Remix video and the crisis of the humanities

Kim Middleton

Abstract


The discourses of crisis in the humanities is juxtaposed with an analysis of remix video practices to suggest that the cognitive and cultural engagement feared lost in the former appear with frequency and enthusiasm in the latter. Whether humanists focus on the deleterious effects of the digital or celebrate the digital humanities but resist a turn to computation, their anxieties turn to the disappearance of textual analysis, aesthetics, critique, and self-reflection. Remix video, as exemplified by mashups, trailer remixes, and vids, depends on these same competencies for the creation and circulation of its works. Remix video is not the answer to the crises of the humanities; rather, the recognition of a common set of practices, skills, and values underpinning scholars and video practitioners' work provides the basis for a coalitional approach: identification of shared opportunities to promote and engage potential participants in the modes of thinking and production that contend with complex cultural ideas.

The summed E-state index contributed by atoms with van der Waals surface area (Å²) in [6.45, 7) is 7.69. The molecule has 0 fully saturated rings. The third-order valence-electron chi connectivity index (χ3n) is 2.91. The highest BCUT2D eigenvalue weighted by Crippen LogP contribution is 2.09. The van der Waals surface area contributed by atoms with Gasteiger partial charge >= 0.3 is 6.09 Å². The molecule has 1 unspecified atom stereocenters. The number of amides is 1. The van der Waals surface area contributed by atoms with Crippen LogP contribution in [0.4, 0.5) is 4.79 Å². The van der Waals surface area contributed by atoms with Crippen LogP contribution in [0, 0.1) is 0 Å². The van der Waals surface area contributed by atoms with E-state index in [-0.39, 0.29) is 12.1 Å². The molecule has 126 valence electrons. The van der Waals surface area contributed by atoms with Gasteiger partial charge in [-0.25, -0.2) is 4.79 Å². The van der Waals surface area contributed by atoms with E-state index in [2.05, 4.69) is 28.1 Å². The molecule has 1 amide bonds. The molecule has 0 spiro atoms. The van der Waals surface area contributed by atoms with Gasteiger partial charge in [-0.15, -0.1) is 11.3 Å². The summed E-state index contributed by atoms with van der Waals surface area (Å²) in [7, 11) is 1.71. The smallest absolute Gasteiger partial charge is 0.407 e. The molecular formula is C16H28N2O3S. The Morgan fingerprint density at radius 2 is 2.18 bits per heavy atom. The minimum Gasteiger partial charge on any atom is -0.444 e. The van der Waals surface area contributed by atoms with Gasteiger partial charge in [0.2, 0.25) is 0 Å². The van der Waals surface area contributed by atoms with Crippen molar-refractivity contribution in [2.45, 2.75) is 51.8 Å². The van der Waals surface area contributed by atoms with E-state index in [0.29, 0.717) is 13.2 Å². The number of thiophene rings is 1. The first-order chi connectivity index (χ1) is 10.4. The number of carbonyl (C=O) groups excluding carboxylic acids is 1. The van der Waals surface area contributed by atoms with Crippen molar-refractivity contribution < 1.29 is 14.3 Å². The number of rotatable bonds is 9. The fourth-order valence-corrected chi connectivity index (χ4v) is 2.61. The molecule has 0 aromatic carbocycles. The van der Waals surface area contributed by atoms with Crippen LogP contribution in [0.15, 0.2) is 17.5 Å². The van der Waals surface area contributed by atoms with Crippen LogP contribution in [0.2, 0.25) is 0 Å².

Keywords


Digital humanities; Fan vid

Full Text:

HTML


DOI: http://dx.doi.org/10.3983/twc.2012.0349

License URL: http://creativecommons.org/licenses/by/3.0/

Transformative Works and Cultures (TWC), ISSN 1941-2258, is an online-only Gold Open Access publication of the nonprofit Organization for Transformative Works. TWC is a member of DOAJ. Contact the Editor with questions.